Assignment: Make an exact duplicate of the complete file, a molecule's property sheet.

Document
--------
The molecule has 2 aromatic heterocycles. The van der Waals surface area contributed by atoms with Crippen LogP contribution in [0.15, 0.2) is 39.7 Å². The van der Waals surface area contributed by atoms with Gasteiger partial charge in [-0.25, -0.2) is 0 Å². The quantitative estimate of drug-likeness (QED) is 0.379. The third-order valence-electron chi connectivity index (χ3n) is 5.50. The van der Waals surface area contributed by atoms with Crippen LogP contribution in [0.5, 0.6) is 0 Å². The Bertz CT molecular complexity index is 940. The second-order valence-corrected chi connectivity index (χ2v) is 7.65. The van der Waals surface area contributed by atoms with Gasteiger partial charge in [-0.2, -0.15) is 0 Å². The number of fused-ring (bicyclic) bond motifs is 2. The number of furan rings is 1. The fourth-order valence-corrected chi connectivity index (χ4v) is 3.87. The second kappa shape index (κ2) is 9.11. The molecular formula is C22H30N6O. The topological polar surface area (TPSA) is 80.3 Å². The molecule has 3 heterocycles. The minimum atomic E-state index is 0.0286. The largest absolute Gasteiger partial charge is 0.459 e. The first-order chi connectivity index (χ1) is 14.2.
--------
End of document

The molecule has 2 aromatic heterocycles. The van der Waals surface area contributed by atoms with Crippen LogP contribution in [0.15, 0.2) is 39.7 Å². The van der Waals surface area contributed by atoms with Gasteiger partial charge in [-0.25, -0.2) is 0 Å². The quantitative estimate of drug-likeness (QED) is 0.379. The third-order valence-electron chi connectivity index (χ3n) is 5.50. The van der Waals surface area contributed by atoms with Crippen LogP contribution in [0.5, 0.6) is 0 Å². The Bertz CT molecular complexity index is 940. The second-order valence-corrected chi connectivity index (χ2v) is 7.65. The van der Waals surface area contributed by atoms with Gasteiger partial charge in [-0.2, -0.15) is 0 Å². The number of fused-ring (bicyclic) bond motifs is 2. The number of furan rings is 1. The fourth-order valence-corrected chi connectivity index (χ4v) is 3.87. The second kappa shape index (κ2) is 9.11. The molecular formula is C22H30N6O. The topological polar surface area (TPSA) is 80.3 Å². The molecule has 3 heterocycles. The minimum atomic E-state index is 0.0286. The largest absolute Gasteiger partial charge is 0.459 e. The first-order chi connectivity index (χ1) is 14.2.